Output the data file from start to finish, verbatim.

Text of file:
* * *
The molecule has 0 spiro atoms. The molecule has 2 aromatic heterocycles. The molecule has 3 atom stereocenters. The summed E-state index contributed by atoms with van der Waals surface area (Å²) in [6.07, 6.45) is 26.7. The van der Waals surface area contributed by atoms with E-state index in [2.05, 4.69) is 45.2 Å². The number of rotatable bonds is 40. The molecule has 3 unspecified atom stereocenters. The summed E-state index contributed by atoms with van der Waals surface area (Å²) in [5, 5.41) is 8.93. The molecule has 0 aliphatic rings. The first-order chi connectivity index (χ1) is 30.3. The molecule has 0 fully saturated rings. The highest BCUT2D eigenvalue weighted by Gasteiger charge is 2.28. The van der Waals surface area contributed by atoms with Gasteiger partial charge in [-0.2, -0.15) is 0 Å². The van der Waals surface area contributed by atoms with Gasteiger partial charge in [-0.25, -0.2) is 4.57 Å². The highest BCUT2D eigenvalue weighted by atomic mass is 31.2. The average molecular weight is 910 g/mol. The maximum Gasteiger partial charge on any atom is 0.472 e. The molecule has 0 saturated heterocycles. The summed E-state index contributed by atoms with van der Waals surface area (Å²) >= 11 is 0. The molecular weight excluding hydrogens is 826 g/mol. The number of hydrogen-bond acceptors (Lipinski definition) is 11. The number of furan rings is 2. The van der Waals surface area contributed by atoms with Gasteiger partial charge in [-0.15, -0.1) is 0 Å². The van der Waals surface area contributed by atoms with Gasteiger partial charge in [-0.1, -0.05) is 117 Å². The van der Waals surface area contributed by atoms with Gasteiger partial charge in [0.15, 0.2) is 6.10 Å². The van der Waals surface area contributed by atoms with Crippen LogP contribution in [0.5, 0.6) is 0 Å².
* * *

The molecule has 0 spiro atoms. The molecule has 2 aromatic heterocycles. The molecule has 3 atom stereocenters. The summed E-state index contributed by atoms with van der Waals surface area (Å²) in [6.07, 6.45) is 26.7. The van der Waals surface area contributed by atoms with E-state index in [2.05, 4.69) is 45.2 Å². The number of rotatable bonds is 40. The molecule has 3 unspecified atom stereocenters. The summed E-state index contributed by atoms with van der Waals surface area (Å²) in [5, 5.41) is 8.93. The molecule has 0 aliphatic rings. The first-order chi connectivity index (χ1) is 30.3. The molecule has 0 fully saturated rings. The highest BCUT2D eigenvalue weighted by Gasteiger charge is 2.28. The van der Waals surface area contributed by atoms with Gasteiger partial charge in [-0.2, -0.15) is 0 Å². The van der Waals surface area contributed by atoms with Gasteiger partial charge in [-0.25, -0.2) is 4.57 Å². The highest BCUT2D eigenvalue weighted by atomic mass is 31.2. The average molecular weight is 910 g/mol. The maximum Gasteiger partial charge on any atom is 0.472 e. The molecule has 0 saturated heterocycles. The summed E-state index contributed by atoms with van der Waals surface area (Å²) >= 11 is 0. The molecular weight excluding hydrogens is 826 g/mol. The number of hydrogen-bond acceptors (Lipinski definition) is 11. The number of furan rings is 2. The van der Waals surface area contributed by atoms with Gasteiger partial charge in [-0.15, -0.1) is 0 Å². The van der Waals surface area contributed by atoms with Gasteiger partial charge in [-0.1, -0.05) is 117 Å². The van der Waals surface area contributed by atoms with Gasteiger partial charge in [0.15, 0.2) is 6.10 Å². The van der Waals surface area contributed by atoms with Crippen LogP contribution in [0.5, 0.6) is 0 Å².